Harlem Globetrotters Petition NBA, Adam Silver to Grant Them an Official Franchise

Blake SchusterContributor IJune 21, 2021

Noah Graham/NBAE via Getty Images

One of the winningest basketball teams ever to take the court wants in on the NBA. 

The Harlem Globetrotters sent an open letter to the NBA and commissioner Adam Silver on Tuesday, requesting the league designate the club an NBA franchise following the decades of contributions, innovation and, most importantly, players from the team that have benefited the growth of the Association. 

"Based on what we've already proven, we can field a team of talent on par with the pros of today, and we want the chance to do that. As a world renowned and legendary professional basketball team, we petition Commissioner Adam Silver, the NBA governors and the powers that be to grant The Original Harlem Globetrotters an NBA franchise. Not now, but right now!"
Harlem Globetrotters @Globies

Our official statement on yesterday's letter to the @NBA #DearNBA #SpreadGame pic.twitter.com/pbc2fOchDi

The world-famous exhibition team that founded in 1926 and has won more than 27,000 games (.987 winning percentage) was a launchpad for some of the NBA's most famous early stars, starting with Wilt Chamberlain, as well as Connie Hawkins, Louis Klotz, Bernie Price, Chuck Cooper and Nat Clifton—with the latter two the first Black players drafted into the NBA and the first to sign an NBA contract, respectively.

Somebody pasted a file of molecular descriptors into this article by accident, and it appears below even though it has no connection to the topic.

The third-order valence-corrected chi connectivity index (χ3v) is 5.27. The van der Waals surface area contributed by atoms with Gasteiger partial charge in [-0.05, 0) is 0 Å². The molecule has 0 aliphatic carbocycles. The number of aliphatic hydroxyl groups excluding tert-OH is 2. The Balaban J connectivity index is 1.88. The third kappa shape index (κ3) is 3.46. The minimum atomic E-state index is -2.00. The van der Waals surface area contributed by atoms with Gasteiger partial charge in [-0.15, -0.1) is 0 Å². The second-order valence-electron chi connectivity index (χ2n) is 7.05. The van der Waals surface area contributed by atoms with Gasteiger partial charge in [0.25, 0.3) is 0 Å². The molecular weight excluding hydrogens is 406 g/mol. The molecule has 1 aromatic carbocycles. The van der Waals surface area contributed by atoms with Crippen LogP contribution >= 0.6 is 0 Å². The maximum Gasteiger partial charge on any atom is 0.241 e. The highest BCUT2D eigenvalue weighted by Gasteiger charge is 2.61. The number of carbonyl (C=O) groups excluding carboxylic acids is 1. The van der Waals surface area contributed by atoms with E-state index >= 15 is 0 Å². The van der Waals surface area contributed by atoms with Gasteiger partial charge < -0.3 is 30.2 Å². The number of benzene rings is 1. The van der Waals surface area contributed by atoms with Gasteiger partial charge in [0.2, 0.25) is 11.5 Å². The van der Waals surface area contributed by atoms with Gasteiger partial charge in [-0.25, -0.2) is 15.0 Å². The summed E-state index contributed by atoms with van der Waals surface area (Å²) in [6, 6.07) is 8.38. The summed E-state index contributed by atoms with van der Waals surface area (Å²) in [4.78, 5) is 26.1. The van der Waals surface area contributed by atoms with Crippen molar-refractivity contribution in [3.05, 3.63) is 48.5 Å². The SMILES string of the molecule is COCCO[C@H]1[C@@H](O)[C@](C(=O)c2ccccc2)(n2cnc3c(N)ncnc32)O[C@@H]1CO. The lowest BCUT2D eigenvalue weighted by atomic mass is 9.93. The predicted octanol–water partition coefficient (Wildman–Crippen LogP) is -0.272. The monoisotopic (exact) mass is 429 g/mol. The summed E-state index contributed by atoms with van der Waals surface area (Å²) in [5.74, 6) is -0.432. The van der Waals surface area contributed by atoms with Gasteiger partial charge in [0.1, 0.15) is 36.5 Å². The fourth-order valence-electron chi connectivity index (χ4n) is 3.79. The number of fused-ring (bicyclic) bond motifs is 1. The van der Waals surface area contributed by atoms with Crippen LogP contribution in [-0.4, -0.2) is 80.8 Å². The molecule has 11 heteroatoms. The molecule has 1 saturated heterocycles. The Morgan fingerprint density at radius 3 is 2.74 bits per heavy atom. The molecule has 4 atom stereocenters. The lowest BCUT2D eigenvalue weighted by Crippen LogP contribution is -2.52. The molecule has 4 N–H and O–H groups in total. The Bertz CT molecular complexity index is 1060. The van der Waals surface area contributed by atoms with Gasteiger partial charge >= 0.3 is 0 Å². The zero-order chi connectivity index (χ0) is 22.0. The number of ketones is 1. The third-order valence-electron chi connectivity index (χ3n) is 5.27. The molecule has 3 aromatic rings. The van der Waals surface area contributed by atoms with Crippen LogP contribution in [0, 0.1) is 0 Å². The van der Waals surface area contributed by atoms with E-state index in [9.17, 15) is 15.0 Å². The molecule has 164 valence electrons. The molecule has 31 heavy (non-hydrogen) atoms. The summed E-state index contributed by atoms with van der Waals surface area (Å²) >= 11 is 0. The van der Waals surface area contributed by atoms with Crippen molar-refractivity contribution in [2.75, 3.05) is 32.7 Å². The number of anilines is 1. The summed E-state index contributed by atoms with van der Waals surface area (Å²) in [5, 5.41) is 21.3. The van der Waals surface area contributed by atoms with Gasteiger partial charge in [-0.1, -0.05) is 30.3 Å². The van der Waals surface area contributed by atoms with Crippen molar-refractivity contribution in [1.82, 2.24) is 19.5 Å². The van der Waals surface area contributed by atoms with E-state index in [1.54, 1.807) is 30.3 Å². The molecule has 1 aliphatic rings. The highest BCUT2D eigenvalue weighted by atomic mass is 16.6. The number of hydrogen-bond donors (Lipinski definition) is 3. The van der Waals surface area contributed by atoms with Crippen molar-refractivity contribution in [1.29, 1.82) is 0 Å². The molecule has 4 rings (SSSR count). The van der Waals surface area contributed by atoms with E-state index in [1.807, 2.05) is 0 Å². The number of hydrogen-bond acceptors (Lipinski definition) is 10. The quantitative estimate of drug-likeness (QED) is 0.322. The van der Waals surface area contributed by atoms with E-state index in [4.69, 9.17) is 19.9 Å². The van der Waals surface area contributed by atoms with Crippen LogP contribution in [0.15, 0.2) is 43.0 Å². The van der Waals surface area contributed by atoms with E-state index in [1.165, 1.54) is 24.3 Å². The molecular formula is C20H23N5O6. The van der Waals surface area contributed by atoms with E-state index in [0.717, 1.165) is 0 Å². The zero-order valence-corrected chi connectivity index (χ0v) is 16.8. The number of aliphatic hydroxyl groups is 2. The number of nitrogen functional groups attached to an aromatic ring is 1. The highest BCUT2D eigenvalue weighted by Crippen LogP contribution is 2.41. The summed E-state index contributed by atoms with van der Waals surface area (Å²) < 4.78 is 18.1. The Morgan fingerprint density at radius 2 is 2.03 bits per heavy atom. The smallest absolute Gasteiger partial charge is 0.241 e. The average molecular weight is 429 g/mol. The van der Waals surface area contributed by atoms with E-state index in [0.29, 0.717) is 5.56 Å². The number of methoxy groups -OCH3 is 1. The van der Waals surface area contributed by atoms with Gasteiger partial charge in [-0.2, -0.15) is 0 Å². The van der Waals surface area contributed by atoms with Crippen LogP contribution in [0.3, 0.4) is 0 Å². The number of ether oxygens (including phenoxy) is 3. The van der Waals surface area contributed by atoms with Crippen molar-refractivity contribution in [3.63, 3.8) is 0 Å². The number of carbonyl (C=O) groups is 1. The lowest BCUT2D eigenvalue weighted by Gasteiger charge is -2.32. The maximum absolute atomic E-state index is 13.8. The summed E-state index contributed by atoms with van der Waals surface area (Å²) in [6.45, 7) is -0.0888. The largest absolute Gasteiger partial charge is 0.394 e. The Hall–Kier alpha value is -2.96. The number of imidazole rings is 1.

Earl Lloyd, another former Globetrotter, was the first Black man to appear in an NBA game.

Citing those contributions, along with helping the NBA get off the ground during the league's early years and taking the game around the world, the Globetrotters want the NBA to acknowledge all the team has done for the sport and grant them entry to the league. 

"Congratulations on growing into a multi-billion-dollar industry with international endeavors and huge media deals," the Globetrotters wrote. "We've kept our heads down and focused on what means the most to us—world class basketball showmanship, uniting families and spreading joy of the game. If you really believe what you've been saying about social justice, going back to 'normal' needs to look different. You can't just act like we don't exist anymore. It's time to right the wrongs and rewrite history. It's time for the NBA to honor what the Globetrotters have done for OUR sport, both here in the U.S. and around the globe."


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